|Publication number||US4597767 A|
|Application number||US 06/438,571|
|Publication date||Jul 1, 1986|
|Filing date||Dec 15, 1982|
|Priority date||Dec 15, 1982|
|Publication number||06438571, 438571, US 4597767 A, US 4597767A, US-A-4597767, US4597767 A, US4597767A|
|Original Assignee||Andrew Lenkei|
|Export Citation||BiBTeX, EndNote, RefMan|
|Patent Citations (6), Referenced by (67), Classifications (11), Legal Events (3)|
|External Links: USPTO, USPTO Assignment, Espacenet|
This invention relates to check type valves and more particularly to novel and improved check valves for cardiac surgery of the Mitral, Aortic and similar valves.
One of the common ailments of the human heart is the failure of one or more valves in the heart. Cardiac surgery is now a common medical procedure and a variety of forms of valves has heretofore been used to replace defective Mitral or Aortic valves in the human heart such as for instance the ball and cage type, center hinged disk type, porcine xenografts, and human tissue valves. Difficulties and problems attend the presently known artificial heart valves. The ball and cage valves, the center hinged disk valves, and the ocluder disk valves damage blood cells due to severe impact of the ball and disk onto their respective seats at the instant of closure, thus crushing blood cells and other organic matter in between the sealing surfaces.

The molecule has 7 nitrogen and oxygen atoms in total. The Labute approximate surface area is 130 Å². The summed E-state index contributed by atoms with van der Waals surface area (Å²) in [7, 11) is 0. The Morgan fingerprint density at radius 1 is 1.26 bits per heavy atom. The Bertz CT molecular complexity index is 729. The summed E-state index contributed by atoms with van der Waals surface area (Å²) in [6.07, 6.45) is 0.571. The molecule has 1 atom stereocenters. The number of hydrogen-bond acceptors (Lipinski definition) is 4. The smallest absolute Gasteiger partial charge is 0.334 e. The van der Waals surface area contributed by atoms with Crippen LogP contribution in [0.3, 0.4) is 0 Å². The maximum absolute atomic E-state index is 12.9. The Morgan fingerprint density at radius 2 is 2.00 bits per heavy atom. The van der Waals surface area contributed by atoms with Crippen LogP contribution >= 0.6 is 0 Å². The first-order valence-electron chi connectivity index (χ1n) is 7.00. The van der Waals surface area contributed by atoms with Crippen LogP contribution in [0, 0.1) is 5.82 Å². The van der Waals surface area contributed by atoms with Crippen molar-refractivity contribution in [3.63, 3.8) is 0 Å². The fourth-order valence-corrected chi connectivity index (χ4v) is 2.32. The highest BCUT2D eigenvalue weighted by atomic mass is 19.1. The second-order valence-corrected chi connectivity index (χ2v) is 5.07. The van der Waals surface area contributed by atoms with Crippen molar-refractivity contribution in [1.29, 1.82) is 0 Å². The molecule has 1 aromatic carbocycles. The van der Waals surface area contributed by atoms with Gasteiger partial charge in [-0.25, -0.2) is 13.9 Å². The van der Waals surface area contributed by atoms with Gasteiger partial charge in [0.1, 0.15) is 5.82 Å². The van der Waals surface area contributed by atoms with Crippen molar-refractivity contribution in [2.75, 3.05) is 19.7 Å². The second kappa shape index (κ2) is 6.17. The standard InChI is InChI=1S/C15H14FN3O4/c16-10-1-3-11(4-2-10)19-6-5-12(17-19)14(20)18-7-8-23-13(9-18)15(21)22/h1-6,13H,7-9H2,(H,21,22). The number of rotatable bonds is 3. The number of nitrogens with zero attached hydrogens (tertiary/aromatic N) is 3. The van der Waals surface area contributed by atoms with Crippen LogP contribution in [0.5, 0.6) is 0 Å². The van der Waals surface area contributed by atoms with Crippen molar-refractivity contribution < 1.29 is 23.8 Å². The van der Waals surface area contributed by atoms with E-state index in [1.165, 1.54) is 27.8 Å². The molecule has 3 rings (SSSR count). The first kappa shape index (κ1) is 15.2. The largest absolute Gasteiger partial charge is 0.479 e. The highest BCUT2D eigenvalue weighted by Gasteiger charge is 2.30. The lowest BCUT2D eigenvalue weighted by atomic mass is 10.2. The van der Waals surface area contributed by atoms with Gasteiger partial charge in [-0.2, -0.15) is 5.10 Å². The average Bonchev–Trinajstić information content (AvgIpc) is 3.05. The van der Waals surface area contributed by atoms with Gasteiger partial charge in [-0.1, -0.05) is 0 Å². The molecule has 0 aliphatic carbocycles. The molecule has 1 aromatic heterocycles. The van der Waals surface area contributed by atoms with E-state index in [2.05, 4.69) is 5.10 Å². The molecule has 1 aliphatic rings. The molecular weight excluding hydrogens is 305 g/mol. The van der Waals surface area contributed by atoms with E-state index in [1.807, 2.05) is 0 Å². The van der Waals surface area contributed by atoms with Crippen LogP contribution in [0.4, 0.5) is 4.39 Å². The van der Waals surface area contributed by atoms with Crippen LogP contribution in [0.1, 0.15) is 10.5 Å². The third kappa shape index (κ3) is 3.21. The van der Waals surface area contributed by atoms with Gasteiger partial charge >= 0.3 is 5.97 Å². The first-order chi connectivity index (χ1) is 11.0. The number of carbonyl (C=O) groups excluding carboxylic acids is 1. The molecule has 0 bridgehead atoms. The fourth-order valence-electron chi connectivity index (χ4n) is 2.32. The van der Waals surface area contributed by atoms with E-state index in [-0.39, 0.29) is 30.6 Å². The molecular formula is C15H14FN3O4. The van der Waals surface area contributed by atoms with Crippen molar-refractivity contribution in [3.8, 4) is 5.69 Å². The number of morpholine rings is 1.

Tissue valves on the other hand do not damage blood cells but they have limited durability, resulting in valve disfunction in a relatively short period of time. The glutaraldehyde stabilized porcine xenografts are excellent however long term function is limited mainly due to leaflet calcification. In general prior artificial heart valves have fallen short of achieving the performance, function and durability of the human heart valve.
Accordingly it is an object of this invention to provide a compact, lightweight, durable and reliable check valve for cardiac surgery and the like, which will substantially imitate the functioning, performance and durability of the human heart valve for either in the Mitral or Aortic positions.
It is an other object of this invention to provide a novel and improved check valve for movement between a normally closed and open position, having highly sensitive, longitudinally split leaflet members. Said leaflet members being gently urged by spring means toward the closed position while being movably attached to the main valve body by cylindrical fastening means made from pure silver, or teflon or pyrolitic carbon or a combination thereof materials which are biocompatible solid lubricants.